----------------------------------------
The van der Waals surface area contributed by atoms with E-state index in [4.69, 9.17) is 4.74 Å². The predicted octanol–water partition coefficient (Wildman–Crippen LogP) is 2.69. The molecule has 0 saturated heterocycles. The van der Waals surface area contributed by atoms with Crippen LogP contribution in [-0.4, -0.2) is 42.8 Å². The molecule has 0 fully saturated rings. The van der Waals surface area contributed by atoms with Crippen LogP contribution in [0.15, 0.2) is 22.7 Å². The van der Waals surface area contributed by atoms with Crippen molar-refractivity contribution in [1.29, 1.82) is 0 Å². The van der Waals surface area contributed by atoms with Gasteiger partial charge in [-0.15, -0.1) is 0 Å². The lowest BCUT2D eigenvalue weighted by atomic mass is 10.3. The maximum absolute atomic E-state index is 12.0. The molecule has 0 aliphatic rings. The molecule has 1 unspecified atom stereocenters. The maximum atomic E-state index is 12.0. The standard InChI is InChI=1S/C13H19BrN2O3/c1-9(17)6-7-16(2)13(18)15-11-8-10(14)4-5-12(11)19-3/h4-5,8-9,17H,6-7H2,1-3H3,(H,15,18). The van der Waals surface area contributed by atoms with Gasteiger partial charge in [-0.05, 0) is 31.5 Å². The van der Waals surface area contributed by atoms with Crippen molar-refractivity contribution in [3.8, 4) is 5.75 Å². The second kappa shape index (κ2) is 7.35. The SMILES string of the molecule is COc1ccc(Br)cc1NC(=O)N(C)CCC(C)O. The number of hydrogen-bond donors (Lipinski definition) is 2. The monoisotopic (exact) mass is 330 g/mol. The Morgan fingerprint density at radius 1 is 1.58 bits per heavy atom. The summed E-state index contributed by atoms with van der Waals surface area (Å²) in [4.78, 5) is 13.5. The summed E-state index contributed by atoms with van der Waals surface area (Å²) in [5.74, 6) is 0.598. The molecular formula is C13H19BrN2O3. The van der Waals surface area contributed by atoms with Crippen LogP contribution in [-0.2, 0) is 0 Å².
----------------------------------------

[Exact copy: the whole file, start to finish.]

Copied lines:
The van der Waals surface area contributed by atoms with E-state index in [4.69, 9.17) is 4.74 Å². The predicted octanol–water partition coefficient (Wildman–Crippen LogP) is 2.69. The molecule has 0 saturated heterocycles. The van der Waals surface area contributed by atoms with Crippen LogP contribution in [-0.4, -0.2) is 42.8 Å². The molecule has 0 fully saturated rings. The van der Waals surface area contributed by atoms with Crippen LogP contribution in [0.15, 0.2) is 22.7 Å². The van der Waals surface area contributed by atoms with Crippen molar-refractivity contribution in [1.29, 1.82) is 0 Å². The van der Waals surface area contributed by atoms with Gasteiger partial charge in [-0.15, -0.1) is 0 Å². The lowest BCUT2D eigenvalue weighted by atomic mass is 10.3. The maximum absolute atomic E-state index is 12.0. The molecule has 0 aliphatic rings. The molecule has 1 unspecified atom stereocenters. The maximum atomic E-state index is 12.0. The standard InChI is InChI=1S/C13H19BrN2O3/c1-9(17)6-7-16(2)13(18)15-11-8-10(14)4-5-12(11)19-3/h4-5,8-9,17H,6-7H2,1-3H3,(H,15,18). The van der Waals surface area contributed by atoms with Gasteiger partial charge in [-0.05, 0) is 31.5 Å². The van der Waals surface area contributed by atoms with Crippen molar-refractivity contribution in [3.8, 4) is 5.75 Å². The second kappa shape index (κ2) is 7.35. The SMILES string of the molecule is COc1ccc(Br)cc1NC(=O)N(C)CCC(C)O. The number of hydrogen-bond donors (Lipinski definition) is 2. The monoisotopic (exact) mass is 330 g/mol. The Morgan fingerprint density at radius 1 is 1.58 bits per heavy atom. The summed E-state index contributed by atoms with van der Waals surface area (Å²) in [4.78, 5) is 13.5. The summed E-state index contributed by atoms with van der Waals surface area (Å²) in [5.74, 6) is 0.598. The molecular formula is C13H19BrN2O3. The van der Waals surface area contributed by atoms with Crippen LogP contribution in [-0.2, 0) is 0 Å².